At Home and Abroad

At Home and Abroad

Far away so close
Ian Krouse
Alf Houkom
Maria Kalaniemi
David Hahn
Javier Contreras
David Lang
Leslie Shank
Joseph Hagedorn
Laura Sewell
Tom Turner
Stephanie Arado
Catalog Number: 
#1 021
new classical
acoustic guitar

Minneapolis, MN

Release Date: 
Apr 26, 2019
Liner Notes: 
1 CD
One Sheet: 

If “home” is Minnesota, and “abroad” is transcontinental, but also reaching across historical eras, then At Home and Abroad is aptly named. A captivating and varied (not to say ravishing and sprightly) collection of music for violin/viola and guitar, the album features works dedicated to the Shank-Hagedorn Duo by Alf Houkom, Javier Contreras and David Lang; first time recordings of works by Ian Krouse and David Hahn; and the Duo’s own arrangements of music by Maria Kalaniemi.

For this release, violinist and violist Leslie Shank and guitarist Joseph Hagedorn have selected some favorite works from their past fifteen years of performances. The music is as wide-ranging as the Duo’s interests, with influences from South American and Finnish folk music to John Dowland and “Pop Goes the Weasel”.

Among the works are a belated wedding gift from David Lang to the married duo partners (delayed by some decades but worth the wait); a serenade by Alf Houkom that simply celebrates the joy of making music together; a luminous – almost ambient – arrangement of Dowland’s Frog Galliard by Ian Krouse that Brian Eno would find hard to beat; and David Hahn’s W is for Weasel whose final movement has the description:

"METEMPSYCHOSIS – The contemplative final movement recalls the insistent theme of the first. ‘Metempsychosis’, a word significant in James Joyce’s Ulysses, means the ‘transmigration of souls’. This movement pays homage to all those – especially the children – who continue to suffer and die in war. The last few bars, where the instruments gradually ascend in pitch, are intended as an apotheosis – a technique taken from the Baroque tombeau (a musical elegy), in which ascending pitches symbolically carry souls to heaven."

Praised by the New York Times as “an impressive violinist [who plays] intimately and sweetly at one moment and with fearless enthusiasm at the next,” Leslie Shank leads a busy musical life as soloist and chamber musician.  She was a member of The Saint Paul Chamber Orchestra for 30 years, 24 of them as assistant concertmaster. Soloing frequently with The SPCO, she also performed with the Concerto Soloists of Philadelphia, the Seattle Symphony, and the National Orchestral Association, among others.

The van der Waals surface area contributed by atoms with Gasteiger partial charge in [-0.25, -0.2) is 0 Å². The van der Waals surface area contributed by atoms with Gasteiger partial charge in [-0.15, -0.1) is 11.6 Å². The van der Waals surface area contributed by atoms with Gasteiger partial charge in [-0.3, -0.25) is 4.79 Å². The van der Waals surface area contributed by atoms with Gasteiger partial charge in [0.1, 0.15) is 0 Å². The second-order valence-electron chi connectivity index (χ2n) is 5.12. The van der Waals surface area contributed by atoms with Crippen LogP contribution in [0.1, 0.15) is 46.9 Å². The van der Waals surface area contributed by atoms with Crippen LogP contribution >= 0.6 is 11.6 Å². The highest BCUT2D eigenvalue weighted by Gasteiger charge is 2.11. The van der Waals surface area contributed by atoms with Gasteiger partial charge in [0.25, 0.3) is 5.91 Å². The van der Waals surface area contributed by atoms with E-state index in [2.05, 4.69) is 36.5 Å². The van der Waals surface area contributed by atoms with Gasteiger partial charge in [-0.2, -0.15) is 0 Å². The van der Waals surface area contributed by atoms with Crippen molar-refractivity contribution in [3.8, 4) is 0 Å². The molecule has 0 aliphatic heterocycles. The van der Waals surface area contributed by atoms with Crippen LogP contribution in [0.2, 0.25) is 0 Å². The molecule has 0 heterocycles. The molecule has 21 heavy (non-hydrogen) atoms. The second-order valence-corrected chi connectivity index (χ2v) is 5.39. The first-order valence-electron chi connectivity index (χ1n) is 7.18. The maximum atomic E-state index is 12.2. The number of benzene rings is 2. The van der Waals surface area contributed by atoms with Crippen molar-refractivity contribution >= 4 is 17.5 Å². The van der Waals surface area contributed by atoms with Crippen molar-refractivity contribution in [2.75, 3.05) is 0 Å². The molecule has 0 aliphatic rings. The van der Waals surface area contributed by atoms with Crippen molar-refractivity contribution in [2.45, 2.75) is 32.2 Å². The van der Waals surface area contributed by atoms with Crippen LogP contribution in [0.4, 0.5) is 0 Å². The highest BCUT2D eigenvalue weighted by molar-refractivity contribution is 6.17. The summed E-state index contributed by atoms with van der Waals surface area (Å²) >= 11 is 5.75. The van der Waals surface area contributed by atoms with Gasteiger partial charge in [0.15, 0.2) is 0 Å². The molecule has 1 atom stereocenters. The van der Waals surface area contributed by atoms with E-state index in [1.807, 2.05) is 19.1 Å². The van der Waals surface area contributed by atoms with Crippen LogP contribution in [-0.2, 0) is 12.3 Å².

A founding member of the Minneapolis Guitar Quartet, Joseph Hagedorn has performed with the group since 1986. In 1990, he was the winner of Guitar Foundation of America International solo competition. Hagedorn has served on the music faculty of the University of Wisconsin-River Falls since 1988. He has been heard twice on the nationally broadcast radio program Saint Paul Sunday, once with the Minneapolis Guitar Quartet and once with his wife, violinist Leslie Shank, as the fretted half of the Shank-Hagedorn Duo. His adroit, colorful arrangements, numbering in the dozens, are widely admired.



"Throughout, but especially here, Shank’s string work is as achingly soulful as any singing by Aretha Franklin, and poetic and witty as anything by Dylan. Most of this album is music that gets right to the heart but doesn’t bypass the mind. For aficionados and novices both."- Mark Keresman


"varied and intriguing...rhapsodic and unpredictable" [FULL ARTICLE] - Filippo Focosi


"Among the most intriguing works presented are Three Pieces by Finnish free-bass accordionist Maria Kalaniemi, arranged by Hagedorn...I was dancing in my seat until I was confounded by its complexity.” [FULL ARTICLE



"The range of expression Shank generates on the recording is a constant source of delight. At one moment she's fiddling like some possessed dervish and in the next stirring your senses with the immaculate control of a vibrato-laden violin. While Hagedorn is obviously prominent, it's Shank who's the primary carrier of melody; that said, he's as critical to the Shank-Hagedorn Duo equation as she is, with both instruments giving definition and character to the project." [FULL ARTICLE